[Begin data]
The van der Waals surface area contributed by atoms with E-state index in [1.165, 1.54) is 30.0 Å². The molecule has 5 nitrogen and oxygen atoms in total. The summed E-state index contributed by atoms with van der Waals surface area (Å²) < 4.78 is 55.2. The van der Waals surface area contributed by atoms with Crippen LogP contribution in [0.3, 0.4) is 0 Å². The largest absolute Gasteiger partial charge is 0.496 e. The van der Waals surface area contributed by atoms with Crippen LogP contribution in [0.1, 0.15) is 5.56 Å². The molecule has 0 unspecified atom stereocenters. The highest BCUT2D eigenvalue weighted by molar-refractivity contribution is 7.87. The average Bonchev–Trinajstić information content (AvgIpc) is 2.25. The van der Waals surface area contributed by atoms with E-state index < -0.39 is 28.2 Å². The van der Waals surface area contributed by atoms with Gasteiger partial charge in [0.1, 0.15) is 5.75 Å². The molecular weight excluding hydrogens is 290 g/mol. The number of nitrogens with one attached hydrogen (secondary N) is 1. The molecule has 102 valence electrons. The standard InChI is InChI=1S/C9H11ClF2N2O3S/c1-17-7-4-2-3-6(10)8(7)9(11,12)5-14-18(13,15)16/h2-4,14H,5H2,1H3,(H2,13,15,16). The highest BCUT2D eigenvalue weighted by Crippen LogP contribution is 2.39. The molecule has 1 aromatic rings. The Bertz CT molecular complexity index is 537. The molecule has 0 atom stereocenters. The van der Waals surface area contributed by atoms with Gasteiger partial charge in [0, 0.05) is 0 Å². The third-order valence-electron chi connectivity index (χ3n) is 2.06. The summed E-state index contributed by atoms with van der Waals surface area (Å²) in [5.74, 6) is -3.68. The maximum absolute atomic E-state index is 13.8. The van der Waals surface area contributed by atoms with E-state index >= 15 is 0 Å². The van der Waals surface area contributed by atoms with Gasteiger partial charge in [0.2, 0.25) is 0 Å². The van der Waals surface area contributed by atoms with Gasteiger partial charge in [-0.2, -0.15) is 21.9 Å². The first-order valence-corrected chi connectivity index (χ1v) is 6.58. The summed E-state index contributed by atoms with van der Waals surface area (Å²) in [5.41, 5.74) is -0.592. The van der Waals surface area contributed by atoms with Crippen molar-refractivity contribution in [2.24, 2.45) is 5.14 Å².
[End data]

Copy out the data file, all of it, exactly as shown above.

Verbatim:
The van der Waals surface area contributed by atoms with E-state index in [1.165, 1.54) is 30.0 Å². The molecule has 5 nitrogen and oxygen atoms in total. The summed E-state index contributed by atoms with van der Waals surface area (Å²) < 4.78 is 55.2. The van der Waals surface area contributed by atoms with Crippen LogP contribution in [0.3, 0.4) is 0 Å². The largest absolute Gasteiger partial charge is 0.496 e. The van der Waals surface area contributed by atoms with Crippen LogP contribution in [0.1, 0.15) is 5.56 Å². The molecule has 0 unspecified atom stereocenters. The highest BCUT2D eigenvalue weighted by molar-refractivity contribution is 7.87. The average Bonchev–Trinajstić information content (AvgIpc) is 2.25. The van der Waals surface area contributed by atoms with E-state index < -0.39 is 28.2 Å². The van der Waals surface area contributed by atoms with Gasteiger partial charge in [0.1, 0.15) is 5.75 Å². The molecular weight excluding hydrogens is 290 g/mol. The number of nitrogens with one attached hydrogen (secondary N) is 1. The molecule has 102 valence electrons. The standard InChI is InChI=1S/C9H11ClF2N2O3S/c1-17-7-4-2-3-6(10)8(7)9(11,12)5-14-18(13,15)16/h2-4,14H,5H2,1H3,(H2,13,15,16). The highest BCUT2D eigenvalue weighted by Crippen LogP contribution is 2.39. The molecule has 1 aromatic rings. The Bertz CT molecular complexity index is 537. The molecule has 0 atom stereocenters. The van der Waals surface area contributed by atoms with Gasteiger partial charge in [0, 0.05) is 0 Å². The third-order valence-electron chi connectivity index (χ3n) is 2.06. The summed E-state index contributed by atoms with van der Waals surface area (Å²) in [5.74, 6) is -3.68. The maximum absolute atomic E-state index is 13.8. The van der Waals surface area contributed by atoms with E-state index >= 15 is 0 Å². The van der Waals surface area contributed by atoms with Gasteiger partial charge in [0.2, 0.25) is 0 Å². The van der Waals surface area contributed by atoms with Gasteiger partial charge in [-0.2, -0.15) is 21.9 Å². The first-order valence-corrected chi connectivity index (χ1v) is 6.58. The summed E-state index contributed by atoms with van der Waals surface area (Å²) in [5.41, 5.74) is -0.592. The van der Waals surface area contributed by atoms with Crippen molar-refractivity contribution in [2.24, 2.45) is 5.14 Å².